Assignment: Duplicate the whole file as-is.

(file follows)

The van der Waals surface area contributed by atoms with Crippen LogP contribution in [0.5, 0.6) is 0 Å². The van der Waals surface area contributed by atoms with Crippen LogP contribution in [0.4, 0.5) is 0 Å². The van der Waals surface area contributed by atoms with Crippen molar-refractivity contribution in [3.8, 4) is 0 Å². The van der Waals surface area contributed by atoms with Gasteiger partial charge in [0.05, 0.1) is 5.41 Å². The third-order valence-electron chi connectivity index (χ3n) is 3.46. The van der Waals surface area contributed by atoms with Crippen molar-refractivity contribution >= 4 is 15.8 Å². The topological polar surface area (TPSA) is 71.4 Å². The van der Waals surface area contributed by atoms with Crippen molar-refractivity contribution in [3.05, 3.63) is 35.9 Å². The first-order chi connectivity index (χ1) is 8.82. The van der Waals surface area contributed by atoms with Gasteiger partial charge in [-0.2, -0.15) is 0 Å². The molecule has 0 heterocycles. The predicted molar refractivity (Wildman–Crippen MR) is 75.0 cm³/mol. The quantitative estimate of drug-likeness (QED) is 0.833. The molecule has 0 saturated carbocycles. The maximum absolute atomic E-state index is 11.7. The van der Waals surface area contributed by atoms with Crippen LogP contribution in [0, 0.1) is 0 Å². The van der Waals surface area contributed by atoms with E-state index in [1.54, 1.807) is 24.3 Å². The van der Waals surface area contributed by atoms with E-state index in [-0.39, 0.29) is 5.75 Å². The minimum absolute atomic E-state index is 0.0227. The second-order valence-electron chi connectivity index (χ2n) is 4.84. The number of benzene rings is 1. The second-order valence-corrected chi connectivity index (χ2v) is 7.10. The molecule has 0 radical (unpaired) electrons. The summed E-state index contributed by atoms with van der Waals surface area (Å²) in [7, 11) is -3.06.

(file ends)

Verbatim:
The van der Waals surface area contributed by atoms with Crippen LogP contribution in [0.5, 0.6) is 0 Å². The van der Waals surface area contributed by atoms with Crippen LogP contribution in [0.4, 0.5) is 0 Å². The van der Waals surface area contributed by atoms with Crippen molar-refractivity contribution in [3.8, 4) is 0 Å². The van der Waals surface area contributed by atoms with Gasteiger partial charge in [0.05, 0.1) is 5.41 Å². The third-order valence-electron chi connectivity index (χ3n) is 3.46. The van der Waals surface area contributed by atoms with Crippen molar-refractivity contribution >= 4 is 15.8 Å². The topological polar surface area (TPSA) is 71.4 Å². The van der Waals surface area contributed by atoms with Crippen molar-refractivity contribution in [3.05, 3.63) is 35.9 Å². The first-order chi connectivity index (χ1) is 8.82. The van der Waals surface area contributed by atoms with Gasteiger partial charge in [-0.2, -0.15) is 0 Å². The molecule has 0 heterocycles. The predicted molar refractivity (Wildman–Crippen MR) is 75.0 cm³/mol. The quantitative estimate of drug-likeness (QED) is 0.833. The molecule has 0 saturated carbocycles. The maximum absolute atomic E-state index is 11.7. The van der Waals surface area contributed by atoms with Crippen LogP contribution in [0, 0.1) is 0 Å². The van der Waals surface area contributed by atoms with E-state index in [1.54, 1.807) is 24.3 Å². The van der Waals surface area contributed by atoms with E-state index in [-0.39, 0.29) is 5.75 Å². The minimum absolute atomic E-state index is 0.0227. The second-order valence-electron chi connectivity index (χ2n) is 4.84. The number of benzene rings is 1. The second-order valence-corrected chi connectivity index (χ2v) is 7.10. The molecule has 0 radical (unpaired) electrons. The summed E-state index contributed by atoms with van der Waals surface area (Å²) in [7, 11) is -3.06.